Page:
Definite party album of the year, especially if you're a Buddhist monk or a fan of minimalist angular guitar funk. And I definitely don't mean this in a bad way, Antelope produces some of the most streamlined groove punk music ever conceived of and laid to tape. They, and engineers Ian MacKaye and Don Zientara (you might know who they are), create such a clean and tight package, one would almost wonder if these guys weren't robots of rock.
Walking the fine line between mantra and rave-up, these ten songs fly by at a pace that leaves you ultimately disappointed. I want an Antelope 5-cd set, damn it! The songs are too damn short, and too damn catchy. The voices lock you in just as much as the bass and the drums and the guitars, a simple weaving of simple passages, but in the end, far more satisfying than any orchestration or synthesizer dance.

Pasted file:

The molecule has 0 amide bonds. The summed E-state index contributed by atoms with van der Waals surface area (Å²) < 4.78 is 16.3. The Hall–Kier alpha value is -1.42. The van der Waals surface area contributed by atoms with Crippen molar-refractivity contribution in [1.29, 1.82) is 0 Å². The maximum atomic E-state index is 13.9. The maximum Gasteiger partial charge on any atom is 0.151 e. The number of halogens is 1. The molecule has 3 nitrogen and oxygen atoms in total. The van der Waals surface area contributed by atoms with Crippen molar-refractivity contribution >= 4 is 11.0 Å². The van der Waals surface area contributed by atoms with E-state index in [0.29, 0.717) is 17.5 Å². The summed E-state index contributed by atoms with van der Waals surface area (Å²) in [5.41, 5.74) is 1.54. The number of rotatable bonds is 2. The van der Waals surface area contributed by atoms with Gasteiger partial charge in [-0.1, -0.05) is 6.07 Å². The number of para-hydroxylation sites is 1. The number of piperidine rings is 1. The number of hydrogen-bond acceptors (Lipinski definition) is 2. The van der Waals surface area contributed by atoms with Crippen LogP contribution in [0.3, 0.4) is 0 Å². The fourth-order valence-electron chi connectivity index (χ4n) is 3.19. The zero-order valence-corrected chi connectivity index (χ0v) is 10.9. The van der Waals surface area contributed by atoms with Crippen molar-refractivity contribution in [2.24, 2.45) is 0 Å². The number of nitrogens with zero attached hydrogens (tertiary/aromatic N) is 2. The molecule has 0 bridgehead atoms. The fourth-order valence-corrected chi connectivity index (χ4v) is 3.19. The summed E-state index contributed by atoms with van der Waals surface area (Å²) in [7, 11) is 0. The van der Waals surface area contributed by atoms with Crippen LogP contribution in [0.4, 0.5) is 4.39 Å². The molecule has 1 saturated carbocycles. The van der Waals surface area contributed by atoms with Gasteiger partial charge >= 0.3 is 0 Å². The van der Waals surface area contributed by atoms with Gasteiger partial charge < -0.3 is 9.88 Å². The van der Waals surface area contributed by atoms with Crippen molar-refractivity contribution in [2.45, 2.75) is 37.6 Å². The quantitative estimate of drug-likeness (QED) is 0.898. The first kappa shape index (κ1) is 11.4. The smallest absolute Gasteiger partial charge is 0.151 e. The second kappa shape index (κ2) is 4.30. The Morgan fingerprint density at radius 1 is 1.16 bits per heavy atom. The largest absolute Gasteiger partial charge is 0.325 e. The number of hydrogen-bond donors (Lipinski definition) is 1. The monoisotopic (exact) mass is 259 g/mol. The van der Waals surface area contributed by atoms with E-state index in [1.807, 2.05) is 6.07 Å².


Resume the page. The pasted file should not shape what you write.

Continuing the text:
Formed in 2001, Antelope brings Justin Moyer (formerly of the elaborately silly El Guapo and subsequent funkier project Supersystem) into contact with former Vetrebrates Mike Andre and Bee Elvy. The results are cataclysmic, in the best sense of the word. Following two EP's, they finally found their stamina and released "Reflector", a hunk of pure gold. Vocal deliveries approach the level of Lungfish at their most harmonic, or Radiohead (think Idioteque) at it's driest.
In fact, Lungfish and Radiohead aren't bad leaping off points to discuss the seemingly seamless pop constructions of Antelope, which end up being far more infectious and catchy than you could have thought. "Wandering Ghost" with it's haiku-esque lyrics (three lines ? "Wandering ghost, Wandering endlessly, wandering in between" over and over) is pure fucking genius and it didn't take a million dollars in some London studio to drag that one out of these guys? I have a feeling that they have a whole lot more of these gems in them. I hope. 9/10 -- Grant Capes (1 May, 2007)